Taken together, MaxEnt results showed that south of North and Central America while in South America, the Brazil, Argentina, Uruguay, Paraguay, Bolivia, Peru, and Venezuela are suitable for B. zonata. In Asia, the current available region of the peach fruit fly, such as Saudi Arabia, United Arab Emirates, Oman, Iran, Pakistan, India, Nepal, Bangladesh, Bhutan, Myanmar, Thailand, Vietnam, and Laos are highly suitable while China, Philippines, Indonesia, Japan also have climatic suitability for B. zonata. The suitable area for B. zonata generally increased under climate changes. Compared with the current scenario, the North America and the Eastern coastal area has become highly suitable for the peach fruit fly. Besides, Europe and west of Asia has a trend to expand north. CLIMEX results showed a high risk of B. zonata becoming established in North America, and south of the United States. In Europe, France, Spain, the United Kingdom, Italy, Albania, and Greece were at potential risk of B. zonata. The average host production (peaches and nectarines) for B. zonata were highest from China, Spain, Italy, Turkey, Greece, the United States of America, Iran, Egypt, Chile and Brazil. All these countries have suitable climatic areas and are at potential risk for B. zonata. These results provided in-depth information about policy decisions and adaptive agricultural management plans for better monitoring and surveillance and support the quarantine measures to manage the spread of B. zonata.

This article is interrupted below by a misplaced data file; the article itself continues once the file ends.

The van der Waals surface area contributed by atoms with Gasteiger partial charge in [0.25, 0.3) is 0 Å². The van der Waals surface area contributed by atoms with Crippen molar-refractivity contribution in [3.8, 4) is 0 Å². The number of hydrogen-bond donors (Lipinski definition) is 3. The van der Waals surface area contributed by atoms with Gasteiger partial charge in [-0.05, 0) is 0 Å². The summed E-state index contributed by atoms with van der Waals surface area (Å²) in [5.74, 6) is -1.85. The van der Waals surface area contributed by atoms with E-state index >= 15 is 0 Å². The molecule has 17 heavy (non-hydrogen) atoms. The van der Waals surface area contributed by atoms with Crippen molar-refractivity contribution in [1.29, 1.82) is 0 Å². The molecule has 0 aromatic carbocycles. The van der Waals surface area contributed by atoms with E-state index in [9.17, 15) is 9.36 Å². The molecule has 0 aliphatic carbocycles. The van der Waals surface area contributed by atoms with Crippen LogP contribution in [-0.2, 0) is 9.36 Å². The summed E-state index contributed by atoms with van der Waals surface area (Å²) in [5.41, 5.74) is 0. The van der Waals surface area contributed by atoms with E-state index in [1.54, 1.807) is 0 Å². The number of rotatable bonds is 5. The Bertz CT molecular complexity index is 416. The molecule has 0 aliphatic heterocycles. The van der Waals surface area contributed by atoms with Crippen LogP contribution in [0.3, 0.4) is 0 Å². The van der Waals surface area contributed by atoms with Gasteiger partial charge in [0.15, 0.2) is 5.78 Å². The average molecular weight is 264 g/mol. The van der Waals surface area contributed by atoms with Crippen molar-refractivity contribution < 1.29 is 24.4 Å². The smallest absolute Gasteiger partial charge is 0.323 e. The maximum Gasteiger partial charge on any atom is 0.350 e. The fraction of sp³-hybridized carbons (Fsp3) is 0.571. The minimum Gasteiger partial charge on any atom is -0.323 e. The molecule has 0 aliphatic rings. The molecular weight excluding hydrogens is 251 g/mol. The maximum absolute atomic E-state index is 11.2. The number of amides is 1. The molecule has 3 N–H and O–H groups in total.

Data availability

All data presented in this study are available in the article.


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We thank all members of the Plant Quarantine and Invasion Biology Laboratory of China Agricultural University (CAUPQL).


This work was supported by the National Natural Science Foundation of China (Grant No. 32202288) and Beijing Natural Science Foundation (Grant No. 6232023).

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Authors and Affiliations